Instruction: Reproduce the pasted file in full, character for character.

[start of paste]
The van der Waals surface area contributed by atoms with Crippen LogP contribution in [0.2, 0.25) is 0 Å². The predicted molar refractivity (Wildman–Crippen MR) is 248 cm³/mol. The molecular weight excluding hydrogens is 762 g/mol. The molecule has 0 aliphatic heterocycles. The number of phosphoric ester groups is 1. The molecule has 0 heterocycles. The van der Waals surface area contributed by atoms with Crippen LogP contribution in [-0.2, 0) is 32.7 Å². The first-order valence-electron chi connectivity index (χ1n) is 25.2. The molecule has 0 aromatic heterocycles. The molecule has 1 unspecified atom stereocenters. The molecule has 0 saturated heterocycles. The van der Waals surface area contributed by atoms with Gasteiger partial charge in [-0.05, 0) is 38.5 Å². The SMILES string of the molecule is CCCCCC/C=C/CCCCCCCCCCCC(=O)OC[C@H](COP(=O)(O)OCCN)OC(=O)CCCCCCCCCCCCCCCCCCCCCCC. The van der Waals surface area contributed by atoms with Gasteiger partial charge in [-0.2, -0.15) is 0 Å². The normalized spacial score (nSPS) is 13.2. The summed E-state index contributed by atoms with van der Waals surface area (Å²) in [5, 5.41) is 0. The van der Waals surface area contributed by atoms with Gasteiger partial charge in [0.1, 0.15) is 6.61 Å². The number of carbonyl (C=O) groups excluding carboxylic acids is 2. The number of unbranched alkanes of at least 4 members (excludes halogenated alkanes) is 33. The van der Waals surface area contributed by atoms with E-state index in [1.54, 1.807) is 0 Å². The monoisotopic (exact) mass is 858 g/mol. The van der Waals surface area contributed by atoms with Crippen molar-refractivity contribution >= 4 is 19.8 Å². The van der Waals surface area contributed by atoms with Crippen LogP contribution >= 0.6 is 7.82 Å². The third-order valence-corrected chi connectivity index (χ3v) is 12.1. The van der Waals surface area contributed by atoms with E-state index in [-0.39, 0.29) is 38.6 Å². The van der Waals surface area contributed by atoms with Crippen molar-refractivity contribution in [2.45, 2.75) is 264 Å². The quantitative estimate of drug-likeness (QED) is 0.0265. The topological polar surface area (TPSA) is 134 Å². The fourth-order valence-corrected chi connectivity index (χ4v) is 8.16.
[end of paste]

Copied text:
The van der Waals surface area contributed by atoms with Crippen LogP contribution in [0.2, 0.25) is 0 Å². The predicted molar refractivity (Wildman–Crippen MR) is 248 cm³/mol. The molecular weight excluding hydrogens is 762 g/mol. The molecule has 0 aliphatic heterocycles. The number of phosphoric ester groups is 1. The molecule has 0 heterocycles. The van der Waals surface area contributed by atoms with Crippen LogP contribution in [-0.2, 0) is 32.7 Å². The first-order valence-electron chi connectivity index (χ1n) is 25.2. The molecule has 0 aromatic heterocycles. The molecule has 1 unspecified atom stereocenters. The molecule has 0 saturated heterocycles. The van der Waals surface area contributed by atoms with Gasteiger partial charge in [-0.05, 0) is 38.5 Å². The SMILES string of the molecule is CCCCCC/C=C/CCCCCCCCCCCC(=O)OC[C@H](COP(=O)(O)OCCN)OC(=O)CCCCCCCCCCCCCCCCCCCCCCC. The van der Waals surface area contributed by atoms with Gasteiger partial charge in [-0.2, -0.15) is 0 Å². The normalized spacial score (nSPS) is 13.2. The summed E-state index contributed by atoms with van der Waals surface area (Å²) in [5, 5.41) is 0. The van der Waals surface area contributed by atoms with Gasteiger partial charge in [0.1, 0.15) is 6.61 Å². The number of carbonyl (C=O) groups excluding carboxylic acids is 2. The number of unbranched alkanes of at least 4 members (excludes halogenated alkanes) is 33. The van der Waals surface area contributed by atoms with E-state index in [1.54, 1.807) is 0 Å². The monoisotopic (exact) mass is 858 g/mol. The van der Waals surface area contributed by atoms with Crippen molar-refractivity contribution >= 4 is 19.8 Å². The van der Waals surface area contributed by atoms with Crippen LogP contribution >= 0.6 is 7.82 Å². The third-order valence-corrected chi connectivity index (χ3v) is 12.1. The van der Waals surface area contributed by atoms with E-state index in [-0.39, 0.29) is 38.6 Å². The van der Waals surface area contributed by atoms with Crippen molar-refractivity contribution in [2.45, 2.75) is 264 Å². The quantitative estimate of drug-likeness (QED) is 0.0265. The topological polar surface area (TPSA) is 134 Å². The fourth-order valence-corrected chi connectivity index (χ4v) is 8.16.